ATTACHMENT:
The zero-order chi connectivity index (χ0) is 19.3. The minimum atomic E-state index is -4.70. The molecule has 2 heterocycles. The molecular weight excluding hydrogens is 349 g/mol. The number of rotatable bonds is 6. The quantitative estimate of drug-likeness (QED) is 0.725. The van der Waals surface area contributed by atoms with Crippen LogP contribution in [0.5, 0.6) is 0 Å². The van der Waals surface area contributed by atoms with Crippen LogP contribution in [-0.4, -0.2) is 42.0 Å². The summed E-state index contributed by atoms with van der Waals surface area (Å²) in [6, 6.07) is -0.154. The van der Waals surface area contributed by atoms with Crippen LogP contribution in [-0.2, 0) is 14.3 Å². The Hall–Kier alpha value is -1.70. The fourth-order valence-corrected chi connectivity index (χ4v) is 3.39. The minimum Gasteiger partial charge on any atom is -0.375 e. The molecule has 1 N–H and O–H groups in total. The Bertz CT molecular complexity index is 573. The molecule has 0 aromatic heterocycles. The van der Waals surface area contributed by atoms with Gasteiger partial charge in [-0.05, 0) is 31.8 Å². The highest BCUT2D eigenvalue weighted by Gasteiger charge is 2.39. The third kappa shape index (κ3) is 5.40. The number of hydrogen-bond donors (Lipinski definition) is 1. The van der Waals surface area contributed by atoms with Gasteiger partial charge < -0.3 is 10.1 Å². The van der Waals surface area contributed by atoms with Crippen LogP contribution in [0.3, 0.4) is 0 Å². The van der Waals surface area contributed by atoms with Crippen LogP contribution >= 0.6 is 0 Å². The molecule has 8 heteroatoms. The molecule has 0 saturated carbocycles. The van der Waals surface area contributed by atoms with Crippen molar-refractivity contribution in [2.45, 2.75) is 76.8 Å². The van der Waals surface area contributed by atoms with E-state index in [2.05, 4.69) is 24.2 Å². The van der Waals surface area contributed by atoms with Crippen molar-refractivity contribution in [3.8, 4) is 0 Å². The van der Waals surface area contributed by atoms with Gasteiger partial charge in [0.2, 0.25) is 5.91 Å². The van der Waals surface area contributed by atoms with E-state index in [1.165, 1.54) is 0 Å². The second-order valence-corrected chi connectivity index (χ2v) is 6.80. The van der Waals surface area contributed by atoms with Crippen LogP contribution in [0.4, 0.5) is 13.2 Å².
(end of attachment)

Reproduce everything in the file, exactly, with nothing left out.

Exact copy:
The zero-order chi connectivity index (χ0) is 19.3. The minimum atomic E-state index is -4.70. The molecule has 2 heterocycles. The molecular weight excluding hydrogens is 349 g/mol. The number of rotatable bonds is 6. The quantitative estimate of drug-likeness (QED) is 0.725. The van der Waals surface area contributed by atoms with Crippen LogP contribution in [0.5, 0.6) is 0 Å². The van der Waals surface area contributed by atoms with Crippen LogP contribution in [-0.4, -0.2) is 42.0 Å². The summed E-state index contributed by atoms with van der Waals surface area (Å²) in [6, 6.07) is -0.154. The van der Waals surface area contributed by atoms with Crippen LogP contribution in [-0.2, 0) is 14.3 Å². The Hall–Kier alpha value is -1.70. The fourth-order valence-corrected chi connectivity index (χ4v) is 3.39. The minimum Gasteiger partial charge on any atom is -0.375 e. The molecule has 1 N–H and O–H groups in total. The Bertz CT molecular complexity index is 573. The molecule has 0 aromatic heterocycles. The van der Waals surface area contributed by atoms with Gasteiger partial charge in [-0.05, 0) is 31.8 Å². The highest BCUT2D eigenvalue weighted by Gasteiger charge is 2.39. The third kappa shape index (κ3) is 5.40. The number of hydrogen-bond donors (Lipinski definition) is 1. The van der Waals surface area contributed by atoms with Gasteiger partial charge < -0.3 is 10.1 Å². The van der Waals surface area contributed by atoms with Crippen LogP contribution in [0.3, 0.4) is 0 Å². The van der Waals surface area contributed by atoms with Crippen LogP contribution >= 0.6 is 0 Å². The molecule has 8 heteroatoms. The molecule has 0 saturated carbocycles. The van der Waals surface area contributed by atoms with Crippen molar-refractivity contribution in [2.45, 2.75) is 76.8 Å². The van der Waals surface area contributed by atoms with E-state index in [2.05, 4.69) is 24.2 Å². The van der Waals surface area contributed by atoms with Crippen molar-refractivity contribution in [3.8, 4) is 0 Å². The van der Waals surface area contributed by atoms with Gasteiger partial charge in [0.2, 0.25) is 5.91 Å². The van der Waals surface area contributed by atoms with E-state index in [1.165, 1.54) is 0 Å². The second-order valence-corrected chi connectivity index (χ2v) is 6.80. The van der Waals surface area contributed by atoms with Crippen LogP contribution in [0.4, 0.5) is 13.2 Å².